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State v. Hudspeth

SUPERIOR COURT OF NEW JERSEY APPELLATE DIVISION


June 27, 2007

STATE OF NEW JERSEY, PLAINTIFF-RESPONDENT,
v.
WILLIAM OBBIE HUDSPETH, DEFENDANT-APPELLANT.

On appeal from the Superior Court of New Jersey, Law Division, Morris County, Indictment No. 06-02-00139-I.

Per curiam.

NOT FOR PUBLICATION WITHOUT THE APPROVAL OF THE APPELLATE DIVISION

Submitted June 12, 2007

Before Judges Stern and Coburn.

Following the entry of a guilty plea to possession of a controlled dangerous substance and sentence thereon, defendant appeals from the denial of his motion to suppress the cocaine found in his vehicle. He argues:

POINT I THE COURT BELOW ERRED BECAUSE THE STOP OF APPELLANT'S VEHICLE WAS INVALID AND THE EIDENCE OBTAINED IN THE SUBSEQUENT SEARCH SHOULD HAVE BEEN SUPPRESSED.

POINT II IT IS A MATTER OF FIRST IMPRESSION THAT A PENDING CHARGE DOES NOT CONSTITUTE REASONABLE SUSPICION.

POINT III THE COURT BELOW ERRED BECAUSE THE REASONABLE SUSPICION BASIS REQUIRES THAT THE OFFICER REASONABLY "BELIEVE THAT HE IS DEALING WITH AN ARMED AND DANGEROUS INDIVIDUAL."

We reject the contentions and affirm the conviction.

Patrolman Jason Dimick of the Mountain Lakes Police Department testified that he stopped defendant's vehicle because of its "tinted windows" and because it "had an item hanging from his rear view mirror." The driver gave the officer a New Jersey driver's license and Pennsylvania registration. The driver was "extremely nervous" and "sweating profusely." When Officer Dimick called into the dispatcher, he learned that defendant "had recently been arrested in Atlantic City for unlawful possession of a handgun." The officer also noticed defendant "making excessive movements," including under the seat, in the center console and in the glove box, even though he had already given Dimick his driving credentials.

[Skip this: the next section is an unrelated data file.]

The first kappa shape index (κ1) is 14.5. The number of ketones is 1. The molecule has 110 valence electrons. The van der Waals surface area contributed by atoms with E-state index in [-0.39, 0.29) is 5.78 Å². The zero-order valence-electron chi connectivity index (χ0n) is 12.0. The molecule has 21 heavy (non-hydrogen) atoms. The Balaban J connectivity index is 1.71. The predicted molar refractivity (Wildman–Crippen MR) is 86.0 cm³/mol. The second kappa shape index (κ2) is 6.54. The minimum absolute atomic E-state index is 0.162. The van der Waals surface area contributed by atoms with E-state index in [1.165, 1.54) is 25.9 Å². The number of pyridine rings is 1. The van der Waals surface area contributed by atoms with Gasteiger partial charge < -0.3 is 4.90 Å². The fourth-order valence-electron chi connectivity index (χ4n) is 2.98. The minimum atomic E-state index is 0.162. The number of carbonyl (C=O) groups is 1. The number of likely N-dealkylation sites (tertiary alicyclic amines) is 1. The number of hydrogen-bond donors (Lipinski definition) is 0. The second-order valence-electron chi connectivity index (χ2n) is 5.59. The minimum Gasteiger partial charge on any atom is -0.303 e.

Defendant declined to consent to a search of the vehicle, but after a back-up officer arrived, Dimick conducted a search of the parts of the vehicle where he saw defendant making the movements. Dimick said he did so for his own safety based on the "totality of the circumstances." He emphasized that he believed at the time there was a weapon in the vehicle.

The back-up officer, Patrolman Scott Rousseau, heard the dispatch about the arrest on the "previous weapons charge" while en route to the scene, and upon his arrival before the search occurred, he observed that defendant was "very nervous."

We affirm the denial of the motion to suppress substantially for the reasons expressed by Judge Joseph A. Falcone in his oral opinion of June 6, 2006. Judge Falcone found Officer Dimick to have been a "credible witness," who conducted the search of defendant's car out of concern for his "safety." Based on those findings, we cannot upset the judge's conclusion "that Officer Dimick was justified in his actions." See State v. Locurto, 157 N.J. 463, 470-71 (1999); State v. Johnson, 42 N.J. 146, 161-62 (1964). See also State v. Lund, 119 N.J. 35, 40 (1990).

We add only that while defendant was not under arrest at the time of the search, we are in agreement with Judge Falcone that, under the circumstances, it would have been "irresponsible . . . to have allowed this gentleman to get back into his car" without a search for the officer's safety.

Affirmed.

20070627

© 1992-2007 VersusLaw Inc.



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